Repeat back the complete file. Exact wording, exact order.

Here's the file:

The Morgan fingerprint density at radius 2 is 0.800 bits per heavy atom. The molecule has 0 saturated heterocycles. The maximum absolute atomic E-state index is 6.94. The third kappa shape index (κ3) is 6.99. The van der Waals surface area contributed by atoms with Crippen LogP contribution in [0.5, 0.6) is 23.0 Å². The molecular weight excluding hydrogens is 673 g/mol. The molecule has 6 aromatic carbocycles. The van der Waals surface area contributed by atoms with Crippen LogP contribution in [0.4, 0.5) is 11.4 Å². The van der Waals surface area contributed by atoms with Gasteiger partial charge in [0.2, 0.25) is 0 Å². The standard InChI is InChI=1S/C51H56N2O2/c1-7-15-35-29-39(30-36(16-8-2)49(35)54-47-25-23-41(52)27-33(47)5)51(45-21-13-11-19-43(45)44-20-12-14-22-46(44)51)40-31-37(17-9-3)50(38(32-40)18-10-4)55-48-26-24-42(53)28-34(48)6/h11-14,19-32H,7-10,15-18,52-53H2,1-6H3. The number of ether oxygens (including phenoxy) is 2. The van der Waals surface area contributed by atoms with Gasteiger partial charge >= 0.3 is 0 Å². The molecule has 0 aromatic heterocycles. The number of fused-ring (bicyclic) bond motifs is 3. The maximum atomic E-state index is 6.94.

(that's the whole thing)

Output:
The Morgan fingerprint density at radius 2 is 0.800 bits per heavy atom. The molecule has 0 saturated heterocycles. The maximum absolute atomic E-state index is 6.94. The third kappa shape index (κ3) is 6.99. The van der Waals surface area contributed by atoms with Crippen LogP contribution in [0.5, 0.6) is 23.0 Å². The molecular weight excluding hydrogens is 673 g/mol. The molecule has 6 aromatic carbocycles. The van der Waals surface area contributed by atoms with Crippen LogP contribution in [0.4, 0.5) is 11.4 Å². The van der Waals surface area contributed by atoms with Gasteiger partial charge in [0.2, 0.25) is 0 Å². The standard InChI is InChI=1S/C51H56N2O2/c1-7-15-35-29-39(30-36(16-8-2)49(35)54-47-25-23-41(52)27-33(47)5)51(45-21-13-11-19-43(45)44-20-12-14-22-46(44)51)40-31-37(17-9-3)50(38(32-40)18-10-4)55-48-26-24-42(53)28-34(48)6/h11-14,19-32H,7-10,15-18,52-53H2,1-6H3. The number of ether oxygens (including phenoxy) is 2. The van der Waals surface area contributed by atoms with Gasteiger partial charge >= 0.3 is 0 Å². The molecule has 0 aromatic heterocycles. The number of fused-ring (bicyclic) bond motifs is 3. The maximum atomic E-state index is 6.94.